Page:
Our Press – Guide to Cosmetic Surgery

The Surge in Surgery: Why Cosmetic Enhancements Are So Popular

Elevate Magazine, Guide to Cosmetic Surgery, 2004

TURN ON THE TV just about anytime these days and you’ll find a program on cosmetic procedures. Full-on reality shows such as Extreme Makeover, The Swan and Skin Deep all cater to our fascination with esthetic enhancement. Popular magazines like People and Us Weekly provide the latest gossip on who has been nipped, tucked and Botoxed. Even upscale publications like Vogue run regular features on what’s new and what’s hot, cosmetically speaking. And just try running a Google search for “cosmetic surgery.” You’ll come up with a mind-boggling number of web sites to choose from.

So what gives? Is all this attention just media hype, or are people really going to cosmetic surgeons in droves?

The latest statistic from the American Academy of Aesthetic Plastic Surgery (ASAPS) reveal that cosmetic enhancement is firmly entrenched in our culture. Last year ASAPS members performed 8.3 million surgical and non-surgical procedures – an increase of almost 300 per cent since 1997. “Cosmetic surgery is out of the closet because we recognize it’s not just the rich and famous anymore,” says Toronto-based surgeon Dr. Mitchell Brown. “People have the attitude that if they can change something they don’t like about their appearance, why not go ahead? Especially when it’s safe and achievable.” And we not only have more disposable income today, adds Brown, but it’s easier for us to get financing if we want it.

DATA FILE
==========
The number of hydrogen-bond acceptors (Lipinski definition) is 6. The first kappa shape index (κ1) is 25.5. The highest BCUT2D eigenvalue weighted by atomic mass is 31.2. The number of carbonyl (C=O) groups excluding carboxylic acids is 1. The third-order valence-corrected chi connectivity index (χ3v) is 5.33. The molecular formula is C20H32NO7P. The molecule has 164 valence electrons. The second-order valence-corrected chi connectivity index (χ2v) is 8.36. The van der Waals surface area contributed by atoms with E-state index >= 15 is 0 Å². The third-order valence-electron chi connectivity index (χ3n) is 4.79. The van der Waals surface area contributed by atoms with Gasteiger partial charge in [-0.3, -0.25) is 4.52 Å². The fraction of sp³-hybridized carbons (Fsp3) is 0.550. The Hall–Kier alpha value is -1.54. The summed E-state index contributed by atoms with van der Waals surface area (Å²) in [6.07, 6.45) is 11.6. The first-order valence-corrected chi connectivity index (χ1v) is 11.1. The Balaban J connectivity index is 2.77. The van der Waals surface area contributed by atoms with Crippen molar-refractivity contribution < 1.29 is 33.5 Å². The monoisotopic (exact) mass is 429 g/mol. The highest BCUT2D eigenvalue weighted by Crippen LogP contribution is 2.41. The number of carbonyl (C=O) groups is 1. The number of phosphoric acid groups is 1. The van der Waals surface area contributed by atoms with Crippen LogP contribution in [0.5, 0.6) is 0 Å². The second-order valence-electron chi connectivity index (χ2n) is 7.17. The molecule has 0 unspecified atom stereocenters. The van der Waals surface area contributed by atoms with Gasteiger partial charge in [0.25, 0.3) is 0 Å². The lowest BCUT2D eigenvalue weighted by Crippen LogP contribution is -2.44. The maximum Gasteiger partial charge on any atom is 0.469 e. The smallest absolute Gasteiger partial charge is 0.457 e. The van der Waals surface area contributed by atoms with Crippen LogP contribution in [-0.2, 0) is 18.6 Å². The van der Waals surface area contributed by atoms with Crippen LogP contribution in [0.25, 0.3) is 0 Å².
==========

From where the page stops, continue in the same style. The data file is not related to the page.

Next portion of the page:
The fact that we live in a health-conscious society is another factor influencing the growth of esthetic enhancement. “The baby boomer generation is in full swing and there’s a strong interest in looking as good as you feel,” says cosmetic facial surgeon Dr. David Naiberg. “In addition to diet and exercise, cosmetic procedures are becoming part of the whole health-care mantra.” Naiberg also notes that improved technology and surgical techniques have made a big difference. “We have safer anesthetics, more effective lasers and less invasive procedures like endoscopic surgery. Patients know they will get a good result today.”

We also recognize that cosmetic enhancement ties into that natural human drive to improve ourselves in every area of life. Dr. Michael Bennett, who rind personal development seminars, in addition to focusing on cosmetic work, in his Victoria, B.C. practice, says: “We’re all happier and more confident about life when we know we’re fulfilling our own potential.” Not that carving a more appealing appearance is anything new. “Throughout history we’ve always been interested in improving the way we look,” observes Alberta physician Dr. Nicolas Morison. “The difference is today we’ve turned the art of cosmetics into a science. We know what works and what doesn’t, and we now consider it normal to make the most of yourself.”